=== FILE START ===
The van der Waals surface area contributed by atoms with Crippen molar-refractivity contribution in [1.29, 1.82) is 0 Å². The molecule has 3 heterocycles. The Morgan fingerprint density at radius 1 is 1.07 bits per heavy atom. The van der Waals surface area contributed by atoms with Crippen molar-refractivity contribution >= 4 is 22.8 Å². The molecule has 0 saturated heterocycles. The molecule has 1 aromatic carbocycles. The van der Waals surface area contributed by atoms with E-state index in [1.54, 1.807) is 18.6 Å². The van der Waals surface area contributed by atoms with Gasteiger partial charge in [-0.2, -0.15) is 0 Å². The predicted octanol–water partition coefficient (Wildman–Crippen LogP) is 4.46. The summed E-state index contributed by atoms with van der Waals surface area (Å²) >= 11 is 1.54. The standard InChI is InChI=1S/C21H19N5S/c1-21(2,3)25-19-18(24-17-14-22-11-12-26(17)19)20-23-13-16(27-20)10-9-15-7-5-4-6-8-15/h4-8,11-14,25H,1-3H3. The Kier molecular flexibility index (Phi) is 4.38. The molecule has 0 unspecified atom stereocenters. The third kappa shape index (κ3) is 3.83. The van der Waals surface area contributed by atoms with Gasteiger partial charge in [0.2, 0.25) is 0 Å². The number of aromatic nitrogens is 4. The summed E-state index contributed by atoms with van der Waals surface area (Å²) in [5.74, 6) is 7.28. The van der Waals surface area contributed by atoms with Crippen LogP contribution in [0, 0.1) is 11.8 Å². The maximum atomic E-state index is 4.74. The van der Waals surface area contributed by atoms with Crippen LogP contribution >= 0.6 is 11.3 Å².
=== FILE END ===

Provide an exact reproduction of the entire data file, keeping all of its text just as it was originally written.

The van der Waals surface area contributed by atoms with Crippen molar-refractivity contribution in [1.29, 1.82) is 0 Å². The molecule has 3 heterocycles. The Morgan fingerprint density at radius 1 is 1.07 bits per heavy atom. The van der Waals surface area contributed by atoms with Crippen molar-refractivity contribution >= 4 is 22.8 Å². The molecule has 0 saturated heterocycles. The molecule has 1 aromatic carbocycles. The van der Waals surface area contributed by atoms with E-state index in [1.54, 1.807) is 18.6 Å². The van der Waals surface area contributed by atoms with Gasteiger partial charge in [-0.2, -0.15) is 0 Å². The predicted octanol–water partition coefficient (Wildman–Crippen LogP) is 4.46. The summed E-state index contributed by atoms with van der Waals surface area (Å²) >= 11 is 1.54. The standard InChI is InChI=1S/C21H19N5S/c1-21(2,3)25-19-18(24-17-14-22-11-12-26(17)19)20-23-13-16(27-20)10-9-15-7-5-4-6-8-15/h4-8,11-14,25H,1-3H3. The Kier molecular flexibility index (Phi) is 4.38. The molecule has 0 unspecified atom stereocenters. The third kappa shape index (κ3) is 3.83. The van der Waals surface area contributed by atoms with Gasteiger partial charge in [0.2, 0.25) is 0 Å². The number of aromatic nitrogens is 4. The summed E-state index contributed by atoms with van der Waals surface area (Å²) in [5.74, 6) is 7.28. The van der Waals surface area contributed by atoms with Crippen LogP contribution in [0, 0.1) is 11.8 Å². The maximum atomic E-state index is 4.74. The van der Waals surface area contributed by atoms with Crippen LogP contribution >= 0.6 is 11.3 Å².